10:34 AM EDT, April 11, 2013
You know what I’m talking about when I refer to “Jay face,’’ right? That pouty look that Jay Cutler flashes when things go badly? The one that every director of every televised Bears game has dedicated a camera to?
Yeah, THAT “Jay face,’’ the one that looks like mommy said, “No Toys R Us’’ and the one that looks like it needs to be slapped into acting like an adult.
It seems that Ashton Kutcher is as sick of “Jay face’’ as we are. What’s more, the Iowa-born actor and staunch Bears fan would like the chance to change it.
“I’d love to meet him, talk to him,’’ Kutcher told Esquire. “Because I think he doesn’t do himself any service with his attitude. I don’t think it’s a bad attitude. I just think it’s the way he projects what he’s feeling. I don’t think it’s a matter of him thinking the wrong thing in the absence of the right thing. And I think there’s a way to project it, a certain way, and you know, I would just like to get with him and work. He’s really (bleeping) hard on himself. And I think I get that.’’
Hey, if the Bears hired Marc Trestman to be the quarterback whisperer for Cutler, then why not take up Kutcher on his offer to serve as acting coach for a guy who needs to act like a leader at the most important position on the field?
Sure, it sounds outlandish, and we’re not talking Robert De Niro offering lessons here, which puts this farther into the galaxy of nutty ideas. Some of Kutcher’s most famous roles, starting with his doper persona on “That ‘70s Show,’’ might sucker you into believing he’s a human Rice Krispy Treat --- nice-looking on the outside, nothing substantive inside. Don’t fall for it. It’s apparently not true, as detailed in the Esquire story.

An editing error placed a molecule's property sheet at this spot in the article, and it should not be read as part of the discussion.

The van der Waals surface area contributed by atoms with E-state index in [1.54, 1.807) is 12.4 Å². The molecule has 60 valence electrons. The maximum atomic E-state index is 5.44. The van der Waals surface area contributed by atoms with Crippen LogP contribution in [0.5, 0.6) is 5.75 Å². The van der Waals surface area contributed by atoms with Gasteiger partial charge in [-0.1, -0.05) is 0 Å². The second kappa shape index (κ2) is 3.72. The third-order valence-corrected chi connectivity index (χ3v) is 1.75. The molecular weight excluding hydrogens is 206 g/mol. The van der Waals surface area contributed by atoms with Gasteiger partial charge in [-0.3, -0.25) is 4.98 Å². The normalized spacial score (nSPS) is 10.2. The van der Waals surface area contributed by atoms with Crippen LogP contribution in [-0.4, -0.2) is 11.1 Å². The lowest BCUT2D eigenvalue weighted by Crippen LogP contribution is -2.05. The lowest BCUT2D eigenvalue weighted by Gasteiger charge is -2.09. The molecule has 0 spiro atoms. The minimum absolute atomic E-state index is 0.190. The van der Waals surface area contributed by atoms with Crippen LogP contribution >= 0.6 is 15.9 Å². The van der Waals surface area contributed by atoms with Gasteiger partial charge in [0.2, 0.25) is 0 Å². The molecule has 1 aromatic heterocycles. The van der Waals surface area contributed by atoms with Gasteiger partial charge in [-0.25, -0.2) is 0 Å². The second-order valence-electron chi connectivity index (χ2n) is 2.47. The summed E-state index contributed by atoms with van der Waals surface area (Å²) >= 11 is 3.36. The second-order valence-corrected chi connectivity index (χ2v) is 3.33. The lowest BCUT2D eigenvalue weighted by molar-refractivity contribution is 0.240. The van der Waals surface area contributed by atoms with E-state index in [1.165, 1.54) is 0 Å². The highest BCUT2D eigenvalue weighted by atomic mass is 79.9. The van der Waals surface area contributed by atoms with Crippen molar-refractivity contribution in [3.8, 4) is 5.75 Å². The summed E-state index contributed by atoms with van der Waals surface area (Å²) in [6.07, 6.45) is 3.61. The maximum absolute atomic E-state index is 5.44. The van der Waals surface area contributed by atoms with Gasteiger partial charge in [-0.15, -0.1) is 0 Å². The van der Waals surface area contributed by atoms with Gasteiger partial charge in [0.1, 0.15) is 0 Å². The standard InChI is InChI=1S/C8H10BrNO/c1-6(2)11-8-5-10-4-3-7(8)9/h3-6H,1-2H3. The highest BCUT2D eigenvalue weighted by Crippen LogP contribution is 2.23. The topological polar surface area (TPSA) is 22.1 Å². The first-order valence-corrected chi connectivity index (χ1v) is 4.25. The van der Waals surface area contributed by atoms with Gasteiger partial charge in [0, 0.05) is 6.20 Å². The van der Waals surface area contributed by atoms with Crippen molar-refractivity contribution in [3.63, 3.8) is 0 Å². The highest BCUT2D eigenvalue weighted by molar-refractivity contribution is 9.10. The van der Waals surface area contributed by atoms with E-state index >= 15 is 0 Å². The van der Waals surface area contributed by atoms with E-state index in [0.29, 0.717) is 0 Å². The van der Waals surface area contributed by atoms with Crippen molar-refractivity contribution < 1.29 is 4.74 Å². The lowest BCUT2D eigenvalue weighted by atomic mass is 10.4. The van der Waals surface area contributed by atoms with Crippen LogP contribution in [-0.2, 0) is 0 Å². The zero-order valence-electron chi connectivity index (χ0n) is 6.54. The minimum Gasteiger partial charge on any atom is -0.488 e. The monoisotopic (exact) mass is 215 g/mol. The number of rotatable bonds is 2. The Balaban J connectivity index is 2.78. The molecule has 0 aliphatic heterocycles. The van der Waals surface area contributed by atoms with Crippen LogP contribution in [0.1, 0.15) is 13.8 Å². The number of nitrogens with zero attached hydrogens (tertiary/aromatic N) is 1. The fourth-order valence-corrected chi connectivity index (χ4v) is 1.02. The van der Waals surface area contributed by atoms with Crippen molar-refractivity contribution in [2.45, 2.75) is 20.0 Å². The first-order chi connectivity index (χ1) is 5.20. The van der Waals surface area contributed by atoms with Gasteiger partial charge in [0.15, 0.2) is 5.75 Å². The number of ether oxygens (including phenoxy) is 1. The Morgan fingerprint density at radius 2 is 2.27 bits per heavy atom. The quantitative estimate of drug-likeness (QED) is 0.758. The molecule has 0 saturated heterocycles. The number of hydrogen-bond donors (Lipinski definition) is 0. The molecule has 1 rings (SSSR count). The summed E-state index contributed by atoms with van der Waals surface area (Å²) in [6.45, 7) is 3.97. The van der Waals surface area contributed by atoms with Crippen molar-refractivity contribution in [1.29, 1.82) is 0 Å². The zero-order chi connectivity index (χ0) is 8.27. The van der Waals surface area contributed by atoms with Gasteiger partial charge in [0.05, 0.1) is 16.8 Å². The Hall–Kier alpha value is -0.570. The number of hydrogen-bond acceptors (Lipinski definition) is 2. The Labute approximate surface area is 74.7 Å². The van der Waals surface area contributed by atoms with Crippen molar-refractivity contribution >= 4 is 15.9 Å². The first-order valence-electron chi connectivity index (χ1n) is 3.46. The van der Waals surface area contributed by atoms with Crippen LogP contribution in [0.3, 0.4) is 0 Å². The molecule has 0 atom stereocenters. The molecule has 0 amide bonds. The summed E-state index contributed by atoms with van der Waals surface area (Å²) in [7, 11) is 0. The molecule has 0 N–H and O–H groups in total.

Kutcher is all about new technology and has a history of funneling venture capital into what might be the next great idea. It seems as if Kutcher’s next role as Apple genius Steve Jobs isn’t such a stretch. The act, then, is an act. He’s smarter than he looks, and he appears to be smart enough to know how dumb Cutler looks, even if it’s Cutler at his most honest.
Football wonks are tightly wound. They suffer from world-class paranoia. An acting tutor would be treated like kryptonite. And then Bill Belichick would explore it, and then everyone would do it.
Look, football is a poker game in terms of strategy, so it makes sense that presenting a poker face would help. It certainly couldn’t hurt to eliminate the tells that reflect anger or frustration. Nothing else has worked here with Cutler. Nothing that has met the championship expectations, anyway. And when it has failed, it looks worse because Cutler flashes that pouty face.
Other quarterbacks do it, sure. Peyton Manning and Tom Brady, for example. But they’ve won Super Bowls. They’ve been league MVPs. They’re unquestioned leaders. They own a “Get Out of Jail Free’’ card when it comes to showing anger or frustration.
Cutler doesn’t get that benefit. He shouldn’t. He hasn’t earned it. Gotta win. Cutler’s expressions and body language look bratty. We know he needs to work on his mechanics, so it might figure he also needs help when it comes to the discipline in leadership.
Kutcher might help Cutler look like he’s in control. Players follow that. It’s hard to believe a team would follow a guy whose pouty face screams, “Dude, where my blocking?’’
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